Percussa micro super signal processor

Sure, DJs could opt for products like Final Scratch that provide a traditional turntable interface for the computer, but why not . . . a punching bag? Version 2.0 of Max/MSP-powered
SoundSlam lets you punch to trigger audio and even has a virtual trainer that coaches you as you go. Add
a floor mat you can dance on, and you've got the ingredients for a
great interactive party. While you can't buy this at your local music
store, you can at least check out Disc-o-Slam's Web site. [via networked_performance]

Updated: Creator Roman Kirschner writes us from Köln, Germany
with the full scoop on how this device came to be, and the software
under the hood (hint: Max/MSP yes, but Ableton Live, too!). Read on for
the full story . . .


Roman writes us:

The history:
First there was Sound-Slam.
It was built in 2002 by Volker Morawe and already a big hit. The  
original version was shown at Ars Electronica in 2002 and at other  
occasions.
Be hitting the bag you were able to trigger samples of "Eye of the  
Tiger" and the first Rocky Soundtrack. The software in use was  
Ableton's Live. The hardware was custom-made as you can imagine.
After some time we came up with the idea of involving the trainee a bit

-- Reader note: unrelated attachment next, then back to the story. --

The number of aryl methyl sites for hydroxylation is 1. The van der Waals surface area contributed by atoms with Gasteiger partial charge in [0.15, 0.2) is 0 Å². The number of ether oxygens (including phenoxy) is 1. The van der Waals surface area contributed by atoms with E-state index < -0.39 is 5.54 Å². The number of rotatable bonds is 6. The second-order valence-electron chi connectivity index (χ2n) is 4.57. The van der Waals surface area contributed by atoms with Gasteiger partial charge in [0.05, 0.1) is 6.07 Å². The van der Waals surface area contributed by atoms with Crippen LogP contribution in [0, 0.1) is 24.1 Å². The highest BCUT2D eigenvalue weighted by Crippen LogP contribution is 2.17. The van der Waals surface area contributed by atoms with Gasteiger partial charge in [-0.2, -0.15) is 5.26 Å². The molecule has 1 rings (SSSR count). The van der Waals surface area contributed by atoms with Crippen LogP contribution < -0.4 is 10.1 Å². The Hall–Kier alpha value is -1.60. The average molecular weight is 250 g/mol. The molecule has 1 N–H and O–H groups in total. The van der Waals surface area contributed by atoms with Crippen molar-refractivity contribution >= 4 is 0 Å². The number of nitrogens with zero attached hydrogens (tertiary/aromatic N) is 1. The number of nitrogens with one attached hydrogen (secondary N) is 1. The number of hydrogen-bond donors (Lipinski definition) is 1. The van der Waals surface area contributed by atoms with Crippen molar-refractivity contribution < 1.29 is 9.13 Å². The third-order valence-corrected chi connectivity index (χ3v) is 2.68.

more. What we missed was a coach to give advise in how to hit combos  
and in how to move around. So in the second version the coach (voice  
only!) shows you some combos, tells you about your timing and treats  
you badly if your rythm is just wrong! But there is also compliments.  
Of course! And he guides you through a more diverse musical  
environment. "Eye of the tiger" appears again but also computer game  
classics, some more beat-based backgrounds and a lot of interesting  
samples.. The software is made in Live and Max/Msp.

In 2003 Andi Werner developped the Discomat, a 3×3 portable dancefloor.  
It's 16 pressure-sensitive pads react on any foot by sending out  
midi-signals.

In his original setup he had not only sounds triggered by the music but  
also visuals projected on the white dancefloor that you can dance on.  
His software was also made in Max and for the music setup he used Live.  
Get a taste of his music here: http://www.juno.co.uk/IP/IF137882-01.htm

Disc-o-Slam was born at the occasion of a big festival for electronic  
music in Cologne. The idea was to have the Discomat and the SoundSlam  
in a combined setup to provide a musical stage for the martial sound  
artists. And it worked fine! Especially as the finest music was  
provided by the crew of hartchef records.

Thanks, Roman! Now wouldn't it be nice if M-Audio picked this up . . . the Discoxygen? -PK